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Micromechanical and Macroscopic Modelling
We derive such microstructure-property-relationships to predict macroscopic mechanical properties of materials like strength, hardness, and fracture toughness by employing the methods of computational materials science and multiscale modelling. To accomplish this, we typically start from macroscopic models that describe an engineering application or laboratory experiment and introduce information about mechanisms or material parameters derived from more fundamental scales; see Figure 1 for an example about scalebridging in fracture modelling.
Macromodels typically do not consider the microstructure of a material explicitly, but are based on the idea of homogeneous material behaviour, which is a severe restriction of such models. However, they can be very useful to identify critical regions with high mechanical stresses and strains within potentially damaging component or loading conditions. At such critical spots, a micromechanical model is employed that explicitly takes into account the local microstructure and mechanical conditions taken from the macro-simulation and is applied as boundary conditions to the microstructure model. The microstructure in such micromechanical models is described by representative volume elements (RVE) that can be developed on different purpose-specific levels of detail, to represent either phases as homogeneous regions or individual grains within phases or even sub-structures within grains. Such micromechanical models serve mainly two purposes: Firstly, they yield insight into the critical deformation and failure mechanisms and how they depend on the microstructure and local thermal, mechanical and chemical conditions of the material. Secondly, they provide the basis for macroscopic descriptions of material properties in the form of flow rules as they are used in continuum plasticity. This latter step of developing macroscopic flow rules based on micromechanical models is termed homogenisation and can be used to take microstructural properties and mechanisms implicitly into account in macroscopic models of engineering problems.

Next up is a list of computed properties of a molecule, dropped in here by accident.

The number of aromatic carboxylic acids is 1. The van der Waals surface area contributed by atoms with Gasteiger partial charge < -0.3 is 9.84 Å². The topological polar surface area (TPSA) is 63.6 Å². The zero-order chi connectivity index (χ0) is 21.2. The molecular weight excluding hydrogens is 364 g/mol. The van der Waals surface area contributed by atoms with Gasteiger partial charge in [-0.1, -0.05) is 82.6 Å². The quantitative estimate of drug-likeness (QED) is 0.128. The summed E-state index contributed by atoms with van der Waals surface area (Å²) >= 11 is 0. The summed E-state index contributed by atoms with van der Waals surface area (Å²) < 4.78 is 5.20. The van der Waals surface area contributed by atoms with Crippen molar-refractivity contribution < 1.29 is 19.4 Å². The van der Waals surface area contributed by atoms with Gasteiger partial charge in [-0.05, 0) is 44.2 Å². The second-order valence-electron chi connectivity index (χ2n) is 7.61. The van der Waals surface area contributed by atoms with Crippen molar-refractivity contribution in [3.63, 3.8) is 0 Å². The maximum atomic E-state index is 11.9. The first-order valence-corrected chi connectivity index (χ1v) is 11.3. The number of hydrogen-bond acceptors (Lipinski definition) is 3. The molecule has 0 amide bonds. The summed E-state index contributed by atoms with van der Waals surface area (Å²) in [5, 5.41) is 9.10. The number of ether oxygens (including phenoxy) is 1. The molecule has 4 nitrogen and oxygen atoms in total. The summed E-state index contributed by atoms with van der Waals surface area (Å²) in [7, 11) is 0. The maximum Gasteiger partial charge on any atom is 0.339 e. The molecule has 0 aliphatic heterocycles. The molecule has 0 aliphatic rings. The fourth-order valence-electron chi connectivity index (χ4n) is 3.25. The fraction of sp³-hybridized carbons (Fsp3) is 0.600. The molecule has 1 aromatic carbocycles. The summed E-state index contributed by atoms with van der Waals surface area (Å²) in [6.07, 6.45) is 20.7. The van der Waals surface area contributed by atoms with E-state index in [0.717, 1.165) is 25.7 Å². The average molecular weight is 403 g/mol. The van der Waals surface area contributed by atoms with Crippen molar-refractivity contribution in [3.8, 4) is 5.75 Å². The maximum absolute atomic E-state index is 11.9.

The groups of the department are:
Department of Micromechanical and Macroscopic Modelling
Building/Room: IC 02-515
Tel.: +49 234 32 29368
Mon – Fri: 10.00 a.m. – 12.00
and 1.00 p.m. – 3.00 p.m.